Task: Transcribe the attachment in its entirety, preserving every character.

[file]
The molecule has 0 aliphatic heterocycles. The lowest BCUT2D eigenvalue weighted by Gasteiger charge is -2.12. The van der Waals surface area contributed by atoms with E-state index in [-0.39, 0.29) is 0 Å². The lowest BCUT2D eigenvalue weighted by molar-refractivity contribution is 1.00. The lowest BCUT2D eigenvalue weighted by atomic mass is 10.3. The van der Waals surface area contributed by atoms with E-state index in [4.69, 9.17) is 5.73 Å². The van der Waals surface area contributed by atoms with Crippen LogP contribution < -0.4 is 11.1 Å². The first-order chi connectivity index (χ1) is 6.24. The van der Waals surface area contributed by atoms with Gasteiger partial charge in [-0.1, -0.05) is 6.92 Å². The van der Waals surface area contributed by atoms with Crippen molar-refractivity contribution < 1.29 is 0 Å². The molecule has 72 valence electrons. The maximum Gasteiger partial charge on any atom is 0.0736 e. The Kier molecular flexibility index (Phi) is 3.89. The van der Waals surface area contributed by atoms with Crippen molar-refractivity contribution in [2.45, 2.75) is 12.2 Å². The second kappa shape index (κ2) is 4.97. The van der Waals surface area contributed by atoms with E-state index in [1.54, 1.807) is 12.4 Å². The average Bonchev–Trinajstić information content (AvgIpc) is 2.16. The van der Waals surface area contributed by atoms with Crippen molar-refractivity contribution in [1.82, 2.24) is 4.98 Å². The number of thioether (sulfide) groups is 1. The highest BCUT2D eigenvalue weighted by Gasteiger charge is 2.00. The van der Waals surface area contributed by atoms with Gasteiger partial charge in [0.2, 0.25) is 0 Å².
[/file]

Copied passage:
The molecule has 0 aliphatic heterocycles. The lowest BCUT2D eigenvalue weighted by Gasteiger charge is -2.12. The van der Waals surface area contributed by atoms with E-state index in [-0.39, 0.29) is 0 Å². The lowest BCUT2D eigenvalue weighted by molar-refractivity contribution is 1.00. The lowest BCUT2D eigenvalue weighted by atomic mass is 10.3. The van der Waals surface area contributed by atoms with E-state index in [4.69, 9.17) is 5.73 Å². The van der Waals surface area contributed by atoms with Crippen LogP contribution < -0.4 is 11.1 Å². The first-order chi connectivity index (χ1) is 6.24. The van der Waals surface area contributed by atoms with Gasteiger partial charge in [-0.1, -0.05) is 6.92 Å². The van der Waals surface area contributed by atoms with Crippen molar-refractivity contribution < 1.29 is 0 Å². The molecule has 72 valence electrons. The maximum Gasteiger partial charge on any atom is 0.0736 e. The Kier molecular flexibility index (Phi) is 3.89. The van der Waals surface area contributed by atoms with Crippen molar-refractivity contribution in [2.45, 2.75) is 12.2 Å². The second kappa shape index (κ2) is 4.97. The van der Waals surface area contributed by atoms with E-state index in [1.54, 1.807) is 12.4 Å². The average Bonchev–Trinajstić information content (AvgIpc) is 2.16. The van der Waals surface area contributed by atoms with Crippen molar-refractivity contribution in [1.82, 2.24) is 4.98 Å². The number of thioether (sulfide) groups is 1. The highest BCUT2D eigenvalue weighted by Gasteiger charge is 2.00. The van der Waals surface area contributed by atoms with Gasteiger partial charge in [0.2, 0.25) is 0 Å².